Robinson Cano Trade Will Cost Mets More Than Zack Wheeler

According to various reports, unless Zack Wheeler accepts the qualifying offer, and he’d be crazy to accept it, he is going to be a part of another organization in 2020. This would be one thing if the Mets believed they should pursue Gerrit Cole or another big name free agent, but as we know, Wheeler is as good as gone with no real replacement coming to the Mets.

Using Nathan Eovaldi as a comp, Wheeler would be owed a deal with an AAV of at least $17 million. Given his strong finish to the season, it’s arguable Wheeler could meet or possibly surpass $20 million. Of course, that depends on the length of the deal.

Now, from some corners you’ll hear the Mets can’t afford to keep Wheeler for that contract. There will be excuses offered with respect to the luxury tax threshold, can’t keep all of your players, and/or the Mets can’t afford him. If any of these are true, this is the latest example of just how much Brodie Van Wagenen has screwed things up in just one year.

The $20+ million deal per year for four years or more which could’ve been given to Wheeler is already on the books. That money is being given to Robinson Cano.

Cano turns 37 this month, and he is coming off an injury plagued year where he had just a 0.3 WAR. He was below average at the plate with a 93 wRC+, and he was bad in the field with a -6 DRS.

This leaves the Mets path to contention vested in a 37 year old getting healthier, more durable, and turning back the clock. Historically, this is a very poor bet. It’s certainly not a bet you’d like to have $80 million riding on over the next four years.

This is money which could’ve been invested in Wheeler. This wouldn’t allowed the Mets to keep this vaunted starting staff together for at least one more year. Possibly two. Instead, the Mets are going to let Wheeler walk because the money which could’ve been given to him is already tied up with Cano.

The obvious retort is if the Mets didn’t have Cano, they’d likely have Jay Bruce still. Putting aside the Mariners were able to trade him, he is only due $14 million in 2020. As such, he didn’t tie up the payroll for the ensuing three years thereby giving the Mets room to negotiate with Wheeler.

So, again, the money which could’ve been spent to keep Wheeler has already been spent.

Initially, when the trade was made to obtain Cano and Edwin Diaz, the focus was on losing Justin Dunn and Jarred Kelenic. Rightfully so. However, the damage to the team goes beyond that. It’s not just losing two prospects, it’s losing Major League players.

It’s not just this year either with Wheeler likely to depart. It also will hinder the ability to keep players like Michael Conforto, Noah Syndergaard, Steven Matz, and Brandon Nimmo. It’s possible there are more casualties when you consider arbitration raises and the like.

So overall, the Cano Trade didn’t cost just two top prospects. In the long run, it’s going to cost the Mets high-end Major League talent; talent necessary to fulfill the Mets win-now objectives.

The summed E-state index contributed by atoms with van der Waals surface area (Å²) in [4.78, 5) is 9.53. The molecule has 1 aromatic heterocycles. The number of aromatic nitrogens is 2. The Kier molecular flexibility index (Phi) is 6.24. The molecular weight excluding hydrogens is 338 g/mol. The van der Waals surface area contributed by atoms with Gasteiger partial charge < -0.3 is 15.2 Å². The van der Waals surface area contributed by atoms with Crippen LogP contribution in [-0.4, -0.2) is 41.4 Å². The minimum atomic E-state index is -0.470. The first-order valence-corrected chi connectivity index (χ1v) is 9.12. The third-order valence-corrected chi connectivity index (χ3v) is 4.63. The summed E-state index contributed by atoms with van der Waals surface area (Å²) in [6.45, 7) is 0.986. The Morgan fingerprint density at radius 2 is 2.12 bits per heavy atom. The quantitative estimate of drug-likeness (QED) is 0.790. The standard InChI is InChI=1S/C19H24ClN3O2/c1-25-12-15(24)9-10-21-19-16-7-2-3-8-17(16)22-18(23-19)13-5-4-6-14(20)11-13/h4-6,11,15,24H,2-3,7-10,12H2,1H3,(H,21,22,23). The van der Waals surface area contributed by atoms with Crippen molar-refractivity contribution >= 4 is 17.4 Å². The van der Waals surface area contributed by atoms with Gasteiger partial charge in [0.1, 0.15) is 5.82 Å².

Put another way, that trade is only going to get worse.

0 thoughts on “Robinson Cano Trade Will Cost Mets More Than Zack Wheeler”

  1. Blair M. Schirmer says:

    Another good writeup. Showing the foolish Cano-Diaz deal from new angles highlights just how bad it was, and how damaging it will be over time. Now Dunn and Kay are gone, and both might have contributed to the 2020 Mets, making the team that much worse.

    Even wrote that the Wilpons will treat Wright’s and Cespedes’ salary as 2020 payroll no matter how much they’re reimbursed, so we’re looking at the following team (from which talent is likely to dealt rather than added):

    SP deGrom
    SP Syndergaard
    SP Stroman
    SP Matz
    SP Oswalt

    1B Alonso / Smith
    2B Cano / Lowrie / McNeil
    SS Rosario
    3B Lowrie / McNeil / Davis
    C Ramos / Nido

    LF McNeil / Davis / Smith /
    CF Nimmo
    RF Conforto

    Bench: Nido / Guillorme / Davis / Smith

    Bullpen: Lugo / Diaz / Familia / Justin Wilson
    Gsellman / Drew Smith / Sewald / Zamora
    A team planning on contending would add at least one top-notch arm to the pen, and another Justin Wilson-level arm. Gsellman’s just a replacement level bullpen arm, and he’s probably 5th on their depth chart for the pen. They’d also add a starting CFer, move Nimmo to LF, and make Nimmo the reserve CFer.

    McNeil would move to 2B or 3B, depending on whether the Mets best addition during the offseason was a starting 3Bman or 2Bman. As bad as the Cano deal was, he was a HOF level talent and could have a good year left in him. So… what do you do when you have other needs at least as significant?

    Here are all the positions the Mets can upgrade at:

    Starting pitcher
    Starting CFer
    Starting 2B or 3Bman
    Top-flight reliever
    Solid bullpen arm
    Backup Catcher (maybe they can trade for Plawecki?)

    1. metsdaddy says:

      One note on Cespedes is the Mets are completely on the hook for his 2020 salary whether or not he plays

      1. Blair M. Schirmer says:

        Understood, though I believe his insurance is similar to Wright’s (though please correct me if I’m wrong), where 75% of his salary is covered, and where there’s a 60 day deductible that rolls over from season to season, meaning that since Cespedes missed the last 60 days of the 2019 season, his coverage for 2020 starts from Opening Day (assuming he’s still out).